Education, evaluating software and web content against the 508 Standards,
lead me to the feeling that equivalent facilitation and the Functional
Performance Criteria were problematic.  I said no, but I wanted to provide
some exposition on my reasonably well informed opinion.

 

The FPC (508 Subpart C,1194.31) are very high level.  There are only six of
them, and they follow a consistent pattern:
(a) At least one mode of operation and information retrieval that does not
require user vision shall be provided, or support for assistive technology
used by people who are blind or visually impaired shall be provided.

 

The reference for equivalent facilitation (1194.5) reads as follows:
Nothing in this part is intended to prevent the use of designs or
technologies as alternatives to those prescribed in this part provided they
result in substantially equivalent or greater access to and use of a product
for people with disabilities.

 

The provision has created some consternation, but I think all sides
(government, vendor, and consumer) are pleased to have it.  It has been
clarified that "meeting the functional performance criteria in Subpart C of
the Board's standards is the test for equivalent facilitation."  [1] Section
508 Acquisition FAQ's, January 2002, B.3., i; search for:
i. What is equivalent facilitation?

 

That said, I would be hard pressed to provide great examples of developers
making good use of this opportunity.

 

On the call I stated that at ED, we have experienced more difficulties from
situations where the products satisfied the specific success criteria but
were still not accessible.  Reasonable people can disagree about the wisdom
of applying the FPC on top of the more specific and objective criteria.  [2]
[3]

 

What I wish I had thought of, and my primary motivation for following up to
this list on this subject, is that I wanted to point out that some of the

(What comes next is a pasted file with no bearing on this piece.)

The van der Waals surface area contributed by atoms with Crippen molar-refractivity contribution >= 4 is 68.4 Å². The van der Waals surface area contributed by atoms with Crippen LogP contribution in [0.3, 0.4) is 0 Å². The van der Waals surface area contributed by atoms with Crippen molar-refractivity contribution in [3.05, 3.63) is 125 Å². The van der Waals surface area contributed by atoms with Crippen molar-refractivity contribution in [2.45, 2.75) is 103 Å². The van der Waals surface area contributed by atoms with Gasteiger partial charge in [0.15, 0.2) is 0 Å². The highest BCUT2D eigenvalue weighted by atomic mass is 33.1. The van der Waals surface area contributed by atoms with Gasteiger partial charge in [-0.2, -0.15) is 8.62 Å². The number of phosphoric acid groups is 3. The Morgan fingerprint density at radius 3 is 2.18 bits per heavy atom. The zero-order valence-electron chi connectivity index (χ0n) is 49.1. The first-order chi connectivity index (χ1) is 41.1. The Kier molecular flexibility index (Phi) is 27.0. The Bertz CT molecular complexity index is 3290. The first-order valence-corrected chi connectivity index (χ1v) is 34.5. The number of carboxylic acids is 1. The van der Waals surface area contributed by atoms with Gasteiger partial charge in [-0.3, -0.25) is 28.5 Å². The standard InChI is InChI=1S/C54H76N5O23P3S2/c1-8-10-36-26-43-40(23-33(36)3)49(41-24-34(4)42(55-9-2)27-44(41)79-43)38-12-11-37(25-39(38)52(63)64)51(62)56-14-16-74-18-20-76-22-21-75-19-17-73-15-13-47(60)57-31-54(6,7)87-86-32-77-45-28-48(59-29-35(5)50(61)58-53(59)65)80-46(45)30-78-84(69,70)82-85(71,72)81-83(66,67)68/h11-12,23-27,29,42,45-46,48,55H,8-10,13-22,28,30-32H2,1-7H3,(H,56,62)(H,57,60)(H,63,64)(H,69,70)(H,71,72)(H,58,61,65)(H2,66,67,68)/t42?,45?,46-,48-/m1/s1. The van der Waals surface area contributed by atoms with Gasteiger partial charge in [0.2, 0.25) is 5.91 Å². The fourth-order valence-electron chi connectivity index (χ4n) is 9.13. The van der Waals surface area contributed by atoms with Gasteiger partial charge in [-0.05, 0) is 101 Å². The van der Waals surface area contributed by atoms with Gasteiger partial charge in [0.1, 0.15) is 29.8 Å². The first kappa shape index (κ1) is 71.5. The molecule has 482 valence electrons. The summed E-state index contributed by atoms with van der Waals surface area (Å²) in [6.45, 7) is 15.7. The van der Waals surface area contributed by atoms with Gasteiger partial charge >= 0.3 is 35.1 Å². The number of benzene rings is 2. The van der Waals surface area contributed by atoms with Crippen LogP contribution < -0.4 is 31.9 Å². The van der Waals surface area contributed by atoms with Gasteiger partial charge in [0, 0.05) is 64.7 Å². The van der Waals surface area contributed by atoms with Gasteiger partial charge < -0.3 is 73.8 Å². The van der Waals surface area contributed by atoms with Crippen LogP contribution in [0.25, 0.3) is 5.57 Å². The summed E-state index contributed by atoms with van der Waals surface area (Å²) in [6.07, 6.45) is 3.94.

508 provisions are themselves quite process oriented.  Most people here
probably know that most of 1194.22 comes straight from WCAG 1.0, but there
are a few notable exceptions:

 

(l) When pages utilize scripting languages to display content, or to create
interface elements, the information provided by the script shall be
identified with functional text that can be read by assistive technology.

 

(n) When electronic forms are designed to be completed on-line, the form
shall allow people using assistive technology to access the information,
field elements, and functionality required for completion and submission of
the form, including all directions and cues.

 

The conditionality of these provisions makes them, in my experience,
extremely powerful and flexible.  In our evaluation process, we are
comfortable deciding when they have been achieved (or not).  It would be
hard, however, to have the kind of inter-rater reliability we expect from
the WCAG 2.0 success criteria.

 

[1] http://www.section508.gov/index.cfm?FuseAction=Content
<http://www.section508.gov/index.cfm?FuseAction=Content&ID=75#b> &ID=75#b 

[2] http://trace.wisc.edu:8080/mailarchive/sec508/msg02531.shtml

[3] http://trace.wisc.edu:8080/mailarchive/sec508/msg02525.shtml

 
Received on Wednesday, 18 October 2006 15:21:28 GMT

This archive was generated by hypermail 2.2.0+W3C-0.50 : Monday, 7 December 2009 10:47:47 GMT